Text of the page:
SEATTLE, Wash. -- A boat hit a whale Sunday morning near Whidbey Island as whale watching vessels packed with spectators witnessed the entire incident.
The whale was a gray whale. It is one that has been spotted for many years in Puget Sound. It was swimming with a couple of other whales when a boat drove right over it. Witnesses say he stopped for a few "moments," then continued. The whale may have been the well-known "Patch," first photographed in the Puget Sound in the 1990s.
"We were watching the whales, and then this guy comes blowing through really fast," said Lisa Shannon, who was aboard San Juan Clipper. "We were all commenting, 'What's that guy doing.'"
The whale emerged from the water, and video shows the whale knocking the boat out of the water.
"It looked like he was headed straight for the whale, and he was, and he hit it, and we were just shocked," Shannon said. "He hit the whale at full speed. It seemed like he sped up to get through the boats like they were in his way."
A naturalist aboard the San Juan Clipper boat took pictures of the vessel operator. Those were sent to Washington Department of Fish and Wildlife, along with the video. Wildlife agents were able to track the boater down. WDFW says they've taken a statement from the driver and he was cooperating with their investigation of the incident.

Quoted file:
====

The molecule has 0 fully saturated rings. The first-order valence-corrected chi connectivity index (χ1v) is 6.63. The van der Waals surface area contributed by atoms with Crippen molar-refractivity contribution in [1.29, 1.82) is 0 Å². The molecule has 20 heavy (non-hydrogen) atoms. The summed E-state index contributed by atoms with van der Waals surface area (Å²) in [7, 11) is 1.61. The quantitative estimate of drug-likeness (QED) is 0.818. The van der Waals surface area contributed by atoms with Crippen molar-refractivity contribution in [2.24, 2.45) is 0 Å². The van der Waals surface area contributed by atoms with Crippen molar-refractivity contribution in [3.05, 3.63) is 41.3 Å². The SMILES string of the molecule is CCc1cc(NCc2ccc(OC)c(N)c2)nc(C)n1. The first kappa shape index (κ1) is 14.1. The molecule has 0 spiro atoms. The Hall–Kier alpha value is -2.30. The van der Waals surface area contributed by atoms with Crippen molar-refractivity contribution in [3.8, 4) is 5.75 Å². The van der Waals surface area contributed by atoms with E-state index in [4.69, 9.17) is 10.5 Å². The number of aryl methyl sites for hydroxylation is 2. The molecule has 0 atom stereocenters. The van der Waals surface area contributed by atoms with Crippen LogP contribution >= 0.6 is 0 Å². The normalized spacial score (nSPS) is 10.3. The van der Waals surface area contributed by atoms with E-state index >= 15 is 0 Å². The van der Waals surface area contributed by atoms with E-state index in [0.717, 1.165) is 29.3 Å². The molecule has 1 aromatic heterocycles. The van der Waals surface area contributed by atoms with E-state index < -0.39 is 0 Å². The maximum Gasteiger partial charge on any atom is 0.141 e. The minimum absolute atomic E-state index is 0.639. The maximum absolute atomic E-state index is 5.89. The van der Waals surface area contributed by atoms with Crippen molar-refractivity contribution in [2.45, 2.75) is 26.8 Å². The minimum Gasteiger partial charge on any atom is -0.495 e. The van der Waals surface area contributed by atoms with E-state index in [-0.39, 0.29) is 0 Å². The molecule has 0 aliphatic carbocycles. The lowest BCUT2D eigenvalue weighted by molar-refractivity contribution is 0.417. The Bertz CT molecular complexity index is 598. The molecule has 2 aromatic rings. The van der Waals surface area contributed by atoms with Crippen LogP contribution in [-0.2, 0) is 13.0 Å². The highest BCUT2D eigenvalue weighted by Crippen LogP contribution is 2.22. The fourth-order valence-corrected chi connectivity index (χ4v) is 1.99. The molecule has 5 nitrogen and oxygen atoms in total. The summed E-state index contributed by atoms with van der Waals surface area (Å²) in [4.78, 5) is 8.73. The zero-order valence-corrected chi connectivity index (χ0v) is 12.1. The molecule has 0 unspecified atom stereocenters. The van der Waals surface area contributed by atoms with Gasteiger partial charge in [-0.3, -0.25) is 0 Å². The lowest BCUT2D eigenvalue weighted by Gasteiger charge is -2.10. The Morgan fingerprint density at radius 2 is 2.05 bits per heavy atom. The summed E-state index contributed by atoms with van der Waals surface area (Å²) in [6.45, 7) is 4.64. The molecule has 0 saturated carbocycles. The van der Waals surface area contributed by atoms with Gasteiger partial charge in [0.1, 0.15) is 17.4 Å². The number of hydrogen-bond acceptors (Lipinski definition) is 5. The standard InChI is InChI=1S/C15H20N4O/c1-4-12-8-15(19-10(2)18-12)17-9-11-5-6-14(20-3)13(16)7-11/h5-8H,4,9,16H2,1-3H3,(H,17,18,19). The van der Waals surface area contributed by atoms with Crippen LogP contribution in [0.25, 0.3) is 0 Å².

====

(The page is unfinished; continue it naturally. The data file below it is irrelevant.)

The three whales were: 49 (also known as "Patch"), 22 and 383. They are three of the 10 or 11 gray whales that come to Puget Sound nearly every year.
"We're going to be vigilant about the well-being of these whales. We're working with Cascadia Research. They're with us a couple times a week," Cpt. Scott Jacobson with San Juan Clipper.
It's impossible to tell if the whale has internal injuries, and it will likely be weeks before anyone knows for sure if it will survive.
Two hundred people aboard the San Juan Clipper were listening to naturalist Stephanie Raymond when the boat hit.
"My response was, 'Did I just see that happen?'" Raymond recounted. "I've never seen this happen before. I've never seen a boat strike a whale."
Whale watching and conservation groups plan to monitor the whales. They say it's a painful reminder to all boaters to slow down in whale territory.
"These guys are big and slower, and they're used to boats but when someone comes in at a speed like that, and they're big, 40-foot animals, it's hard for them to get out of the way," said San Juan Clipper Captain Jason Mihok. "If there are whale watching boats, you need to slow or stay out of the area."
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